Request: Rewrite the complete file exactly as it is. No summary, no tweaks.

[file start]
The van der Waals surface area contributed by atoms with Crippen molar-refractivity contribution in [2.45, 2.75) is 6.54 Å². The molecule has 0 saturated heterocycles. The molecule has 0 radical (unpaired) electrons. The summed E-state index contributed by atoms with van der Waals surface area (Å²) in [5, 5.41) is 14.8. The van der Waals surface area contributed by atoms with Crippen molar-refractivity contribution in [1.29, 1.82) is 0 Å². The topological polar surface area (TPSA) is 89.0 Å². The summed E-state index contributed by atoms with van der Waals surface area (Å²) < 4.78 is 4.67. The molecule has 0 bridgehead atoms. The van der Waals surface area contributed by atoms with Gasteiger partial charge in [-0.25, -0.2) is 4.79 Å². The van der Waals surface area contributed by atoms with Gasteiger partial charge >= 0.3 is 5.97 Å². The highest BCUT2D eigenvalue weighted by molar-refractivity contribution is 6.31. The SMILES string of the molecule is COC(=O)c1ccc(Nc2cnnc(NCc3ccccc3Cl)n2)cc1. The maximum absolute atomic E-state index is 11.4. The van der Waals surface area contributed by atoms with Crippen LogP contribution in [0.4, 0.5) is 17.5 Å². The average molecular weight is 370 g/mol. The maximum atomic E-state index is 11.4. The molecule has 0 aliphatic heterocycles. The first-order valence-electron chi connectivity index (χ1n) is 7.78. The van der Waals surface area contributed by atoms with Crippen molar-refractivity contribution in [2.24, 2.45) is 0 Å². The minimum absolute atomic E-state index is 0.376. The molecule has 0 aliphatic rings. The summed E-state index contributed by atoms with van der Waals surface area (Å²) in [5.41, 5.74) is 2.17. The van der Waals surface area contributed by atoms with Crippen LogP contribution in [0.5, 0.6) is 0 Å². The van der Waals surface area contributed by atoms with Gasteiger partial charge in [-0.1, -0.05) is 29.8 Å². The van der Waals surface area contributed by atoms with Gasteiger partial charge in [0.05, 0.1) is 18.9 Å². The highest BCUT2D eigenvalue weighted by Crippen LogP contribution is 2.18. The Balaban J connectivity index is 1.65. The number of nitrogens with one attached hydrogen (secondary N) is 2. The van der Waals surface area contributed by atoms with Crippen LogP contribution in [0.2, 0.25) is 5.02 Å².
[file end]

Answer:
The van der Waals surface area contributed by atoms with Crippen molar-refractivity contribution in [2.45, 2.75) is 6.54 Å². The molecule has 0 saturated heterocycles. The molecule has 0 radical (unpaired) electrons. The summed E-state index contributed by atoms with van der Waals surface area (Å²) in [5, 5.41) is 14.8. The van der Waals surface area contributed by atoms with Crippen molar-refractivity contribution in [1.29, 1.82) is 0 Å². The topological polar surface area (TPSA) is 89.0 Å². The summed E-state index contributed by atoms with van der Waals surface area (Å²) < 4.78 is 4.67. The molecule has 0 bridgehead atoms. The van der Waals surface area contributed by atoms with Gasteiger partial charge in [-0.25, -0.2) is 4.79 Å². The van der Waals surface area contributed by atoms with Gasteiger partial charge >= 0.3 is 5.97 Å². The highest BCUT2D eigenvalue weighted by molar-refractivity contribution is 6.31. The SMILES string of the molecule is COC(=O)c1ccc(Nc2cnnc(NCc3ccccc3Cl)n2)cc1. The maximum absolute atomic E-state index is 11.4. The van der Waals surface area contributed by atoms with Crippen LogP contribution in [0.4, 0.5) is 17.5 Å². The average molecular weight is 370 g/mol. The maximum atomic E-state index is 11.4. The molecule has 0 aliphatic heterocycles. The first-order valence-electron chi connectivity index (χ1n) is 7.78. The van der Waals surface area contributed by atoms with Crippen molar-refractivity contribution in [2.24, 2.45) is 0 Å². The minimum absolute atomic E-state index is 0.376. The molecule has 0 aliphatic rings. The summed E-state index contributed by atoms with van der Waals surface area (Å²) in [5.41, 5.74) is 2.17. The van der Waals surface area contributed by atoms with Crippen LogP contribution in [0.5, 0.6) is 0 Å². The van der Waals surface area contributed by atoms with Gasteiger partial charge in [-0.1, -0.05) is 29.8 Å². The van der Waals surface area contributed by atoms with Gasteiger partial charge in [0.05, 0.1) is 18.9 Å². The highest BCUT2D eigenvalue weighted by Crippen LogP contribution is 2.18. The Balaban J connectivity index is 1.65. The number of nitrogens with one attached hydrogen (secondary N) is 2. The van der Waals surface area contributed by atoms with Crippen LogP contribution in [0.2, 0.25) is 5.02 Å².